Where I am unable to accurately quantify all the particulars of the new Start Treaty, I can find some other shortcomings of not only this treaty, but any Start Treaty between the United States and Russia. The problem is exactly that it is just a treaty between Russia and the United States. Back in the day, (just love that phrase even more as I get older) the vast majority of the world’s nuclear stockpiles consisted of the arsenals of the United States and Russia. That is no longer the case, and if President Obama remains feckless about the Iranian race to nuclear capability, it is soon to get far far worse. Currently we have China as the new nuclear power muscle up and coming in the world. Should Iran attain nuclear club membership, then the rest of the Muslim World, especially the Gulf Oil States, will all turn nuclear with a rapidity unseen in history. With China beginning to flex some regional muscle and North Korea now found to be chasing nuclear weapons with all urgency on both the uranium and plutonium tracks, nerves and trepidation are soon to be raging in the Far East. This is very likely to push Japan, Taiwan, South Korea, Australia, and whoever else has the technical ability to go nuclear and start a vicious arms race that will dwarf the arms race in the middle twentieth century between the United States and the Soviet Union. With the strong possibility of all of Asia, both the Far East and the Near East bursting into virtual flames as every country races to have the top nuclear stockpile in the neighborhood. Even Myanmar, called Burma back in the day, is working on its own nuclear weapons with the assistance of North Korea, the same country assisting Iran and considered the worst of the nuclear proliferators.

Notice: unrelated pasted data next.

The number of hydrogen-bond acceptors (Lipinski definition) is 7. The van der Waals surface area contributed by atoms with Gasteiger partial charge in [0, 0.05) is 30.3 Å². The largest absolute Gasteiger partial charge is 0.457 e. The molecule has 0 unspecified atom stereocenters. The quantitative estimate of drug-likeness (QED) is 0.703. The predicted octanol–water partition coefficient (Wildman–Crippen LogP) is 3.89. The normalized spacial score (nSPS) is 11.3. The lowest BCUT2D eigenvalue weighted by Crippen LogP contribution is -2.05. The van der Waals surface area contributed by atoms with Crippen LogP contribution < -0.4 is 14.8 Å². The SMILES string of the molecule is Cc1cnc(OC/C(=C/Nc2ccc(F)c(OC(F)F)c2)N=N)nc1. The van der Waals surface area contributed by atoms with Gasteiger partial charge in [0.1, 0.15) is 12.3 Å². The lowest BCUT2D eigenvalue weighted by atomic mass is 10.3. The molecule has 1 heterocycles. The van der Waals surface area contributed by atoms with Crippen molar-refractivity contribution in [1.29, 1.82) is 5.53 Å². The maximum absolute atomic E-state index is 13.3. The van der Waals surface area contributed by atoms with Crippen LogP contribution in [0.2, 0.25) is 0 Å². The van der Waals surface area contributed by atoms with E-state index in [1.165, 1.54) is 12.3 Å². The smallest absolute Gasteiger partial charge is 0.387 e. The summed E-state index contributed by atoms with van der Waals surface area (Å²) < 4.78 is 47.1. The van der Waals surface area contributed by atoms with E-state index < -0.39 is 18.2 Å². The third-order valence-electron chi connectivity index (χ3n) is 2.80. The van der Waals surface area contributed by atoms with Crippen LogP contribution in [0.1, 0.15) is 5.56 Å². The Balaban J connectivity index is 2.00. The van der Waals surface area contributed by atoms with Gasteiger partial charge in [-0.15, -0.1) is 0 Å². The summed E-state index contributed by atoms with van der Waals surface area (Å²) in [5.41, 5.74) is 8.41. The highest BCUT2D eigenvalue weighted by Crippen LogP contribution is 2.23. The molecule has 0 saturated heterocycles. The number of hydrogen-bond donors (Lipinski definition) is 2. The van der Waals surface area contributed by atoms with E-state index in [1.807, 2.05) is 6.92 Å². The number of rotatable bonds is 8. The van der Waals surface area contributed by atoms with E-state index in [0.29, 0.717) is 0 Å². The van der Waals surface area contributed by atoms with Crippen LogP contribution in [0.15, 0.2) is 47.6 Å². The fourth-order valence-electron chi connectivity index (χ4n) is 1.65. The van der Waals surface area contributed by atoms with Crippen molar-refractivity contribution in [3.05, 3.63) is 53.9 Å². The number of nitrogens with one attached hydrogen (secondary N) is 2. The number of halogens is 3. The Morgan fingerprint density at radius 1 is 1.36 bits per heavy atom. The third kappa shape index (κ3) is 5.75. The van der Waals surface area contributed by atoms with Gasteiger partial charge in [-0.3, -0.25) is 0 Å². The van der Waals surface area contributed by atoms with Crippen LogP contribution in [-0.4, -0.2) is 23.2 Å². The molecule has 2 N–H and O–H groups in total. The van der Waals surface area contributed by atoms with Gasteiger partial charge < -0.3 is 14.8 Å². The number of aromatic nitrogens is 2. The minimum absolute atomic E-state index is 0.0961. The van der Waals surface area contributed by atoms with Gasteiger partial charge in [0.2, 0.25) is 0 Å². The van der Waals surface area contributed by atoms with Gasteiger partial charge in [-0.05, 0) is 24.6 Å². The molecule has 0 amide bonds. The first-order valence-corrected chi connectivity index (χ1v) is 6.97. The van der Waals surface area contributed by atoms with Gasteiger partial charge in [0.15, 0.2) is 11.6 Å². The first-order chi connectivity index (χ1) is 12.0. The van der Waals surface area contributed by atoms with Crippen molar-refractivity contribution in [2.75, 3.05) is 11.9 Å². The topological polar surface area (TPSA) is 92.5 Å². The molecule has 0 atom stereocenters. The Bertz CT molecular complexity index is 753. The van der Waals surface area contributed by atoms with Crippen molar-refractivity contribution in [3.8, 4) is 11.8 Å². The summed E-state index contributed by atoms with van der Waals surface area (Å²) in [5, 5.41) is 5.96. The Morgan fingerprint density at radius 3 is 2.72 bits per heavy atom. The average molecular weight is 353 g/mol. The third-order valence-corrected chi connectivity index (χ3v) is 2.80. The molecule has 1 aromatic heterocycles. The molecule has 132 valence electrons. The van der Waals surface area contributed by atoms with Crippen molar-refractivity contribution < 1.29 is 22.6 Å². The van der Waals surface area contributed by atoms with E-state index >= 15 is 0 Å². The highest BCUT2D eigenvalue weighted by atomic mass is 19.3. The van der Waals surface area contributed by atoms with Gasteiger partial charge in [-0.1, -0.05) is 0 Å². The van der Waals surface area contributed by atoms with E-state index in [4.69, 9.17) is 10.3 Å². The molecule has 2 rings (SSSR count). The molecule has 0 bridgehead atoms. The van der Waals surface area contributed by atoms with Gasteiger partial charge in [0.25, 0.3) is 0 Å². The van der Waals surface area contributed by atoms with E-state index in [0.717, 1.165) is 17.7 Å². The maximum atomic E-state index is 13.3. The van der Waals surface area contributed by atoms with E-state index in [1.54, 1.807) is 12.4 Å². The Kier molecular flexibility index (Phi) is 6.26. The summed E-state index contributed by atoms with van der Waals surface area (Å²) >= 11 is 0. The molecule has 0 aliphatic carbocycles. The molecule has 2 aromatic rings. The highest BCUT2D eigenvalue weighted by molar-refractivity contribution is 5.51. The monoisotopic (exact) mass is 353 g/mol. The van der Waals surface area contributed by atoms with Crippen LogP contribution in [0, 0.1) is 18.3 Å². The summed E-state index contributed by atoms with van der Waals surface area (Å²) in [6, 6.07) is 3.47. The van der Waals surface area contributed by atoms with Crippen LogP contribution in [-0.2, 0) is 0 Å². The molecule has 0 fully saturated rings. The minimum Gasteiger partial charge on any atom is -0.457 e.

If Start is going to be a viable treaty for the reduction, or at least the limitation, of nuclear weapons in the world, then it is going to have to be expanded to include the realities of today, not just continue with 1970’s thinking. For Start to honestly be effective, it will have to be all inclusive of the major nuclear players. This would include adding to the United States and Russia the new members of the nuclear club who have the potential to amass massive stockpiles. This would definitely include China to be immediately included as it will be easier to limit the number of bombs, warheads, ICBM’s, SLBM’s and other nuclear armament related items than it would be to wait and then try to have them destroy weapons already built as that would be seen as an economic attack. Start Treaties that do not include the new and upcoming nuclear club members is no longer a wise or sufficient road to addressing and limiting the numbers of nuclear weapon stockpiles coming into the world. It is far better to limit than to try to force reductions once they exist. No ratification of any Start Treaty that is not all inclusive of those who are members of the nuclear club, and this, in a perfect world, would include Israel, Iran, and any other country suspected to have nuclear weapons. This will not be easy, but it will be easier than waking up one morning to the fact that the United States and Russia have reduced their weapons to a point where they are dwarfed by the stockpiles of China, or even worse, North Korea or Iran or any other player with a high likelihood of using these horrific weapons in a first strike as an offensive weapon, not a defensive weapon. Wake up everyone, there are more players and we cannot continue to ignore this reality.

Beyond the Cusp